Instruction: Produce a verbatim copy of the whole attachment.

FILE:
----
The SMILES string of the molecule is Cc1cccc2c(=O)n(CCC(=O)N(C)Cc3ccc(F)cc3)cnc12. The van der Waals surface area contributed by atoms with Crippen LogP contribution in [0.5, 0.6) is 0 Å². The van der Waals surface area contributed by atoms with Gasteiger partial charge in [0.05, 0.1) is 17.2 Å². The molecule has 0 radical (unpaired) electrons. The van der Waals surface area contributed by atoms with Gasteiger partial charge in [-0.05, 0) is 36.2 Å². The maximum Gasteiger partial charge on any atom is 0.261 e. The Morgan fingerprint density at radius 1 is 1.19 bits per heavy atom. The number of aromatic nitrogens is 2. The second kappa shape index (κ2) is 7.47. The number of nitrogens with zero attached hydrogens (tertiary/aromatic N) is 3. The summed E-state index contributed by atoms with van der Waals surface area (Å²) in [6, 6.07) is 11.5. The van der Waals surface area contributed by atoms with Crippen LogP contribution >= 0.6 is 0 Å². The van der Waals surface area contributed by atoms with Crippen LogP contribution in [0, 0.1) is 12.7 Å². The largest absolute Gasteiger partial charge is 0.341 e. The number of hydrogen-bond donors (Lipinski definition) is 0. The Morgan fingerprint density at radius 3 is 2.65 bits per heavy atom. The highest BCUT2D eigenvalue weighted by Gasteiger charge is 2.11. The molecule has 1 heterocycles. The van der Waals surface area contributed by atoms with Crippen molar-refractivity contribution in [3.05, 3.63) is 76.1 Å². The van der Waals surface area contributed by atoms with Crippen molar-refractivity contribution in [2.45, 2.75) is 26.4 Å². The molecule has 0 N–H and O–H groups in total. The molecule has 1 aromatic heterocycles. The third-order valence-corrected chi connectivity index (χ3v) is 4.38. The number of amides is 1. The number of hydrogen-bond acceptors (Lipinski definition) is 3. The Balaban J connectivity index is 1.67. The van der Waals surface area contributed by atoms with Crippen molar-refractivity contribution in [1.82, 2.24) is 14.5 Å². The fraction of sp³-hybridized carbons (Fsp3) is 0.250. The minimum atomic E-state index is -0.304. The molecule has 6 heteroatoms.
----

The SMILES string of the molecule is Cc1cccc2c(=O)n(CCC(=O)N(C)Cc3ccc(F)cc3)cnc12. The van der Waals surface area contributed by atoms with Crippen LogP contribution in [0.5, 0.6) is 0 Å². The van der Waals surface area contributed by atoms with Gasteiger partial charge in [0.05, 0.1) is 17.2 Å². The molecule has 0 radical (unpaired) electrons. The van der Waals surface area contributed by atoms with Gasteiger partial charge in [-0.05, 0) is 36.2 Å². The maximum Gasteiger partial charge on any atom is 0.261 e. The Morgan fingerprint density at radius 1 is 1.19 bits per heavy atom. The number of aromatic nitrogens is 2. The second kappa shape index (κ2) is 7.47. The number of nitrogens with zero attached hydrogens (tertiary/aromatic N) is 3. The summed E-state index contributed by atoms with van der Waals surface area (Å²) in [6, 6.07) is 11.5. The van der Waals surface area contributed by atoms with Crippen LogP contribution >= 0.6 is 0 Å². The van der Waals surface area contributed by atoms with Crippen LogP contribution in [0, 0.1) is 12.7 Å². The largest absolute Gasteiger partial charge is 0.341 e. The number of hydrogen-bond donors (Lipinski definition) is 0. The Morgan fingerprint density at radius 3 is 2.65 bits per heavy atom. The highest BCUT2D eigenvalue weighted by Gasteiger charge is 2.11. The molecule has 1 heterocycles. The van der Waals surface area contributed by atoms with Crippen molar-refractivity contribution in [3.05, 3.63) is 76.1 Å². The van der Waals surface area contributed by atoms with Crippen molar-refractivity contribution in [2.45, 2.75) is 26.4 Å². The molecule has 0 N–H and O–H groups in total. The molecule has 1 aromatic heterocycles. The third-order valence-corrected chi connectivity index (χ3v) is 4.38. The number of amides is 1. The number of hydrogen-bond acceptors (Lipinski definition) is 3. The Balaban J connectivity index is 1.67. The van der Waals surface area contributed by atoms with Crippen molar-refractivity contribution in [1.82, 2.24) is 14.5 Å². The fraction of sp³-hybridized carbons (Fsp3) is 0.250. The minimum atomic E-state index is -0.304. The molecule has 6 heteroatoms.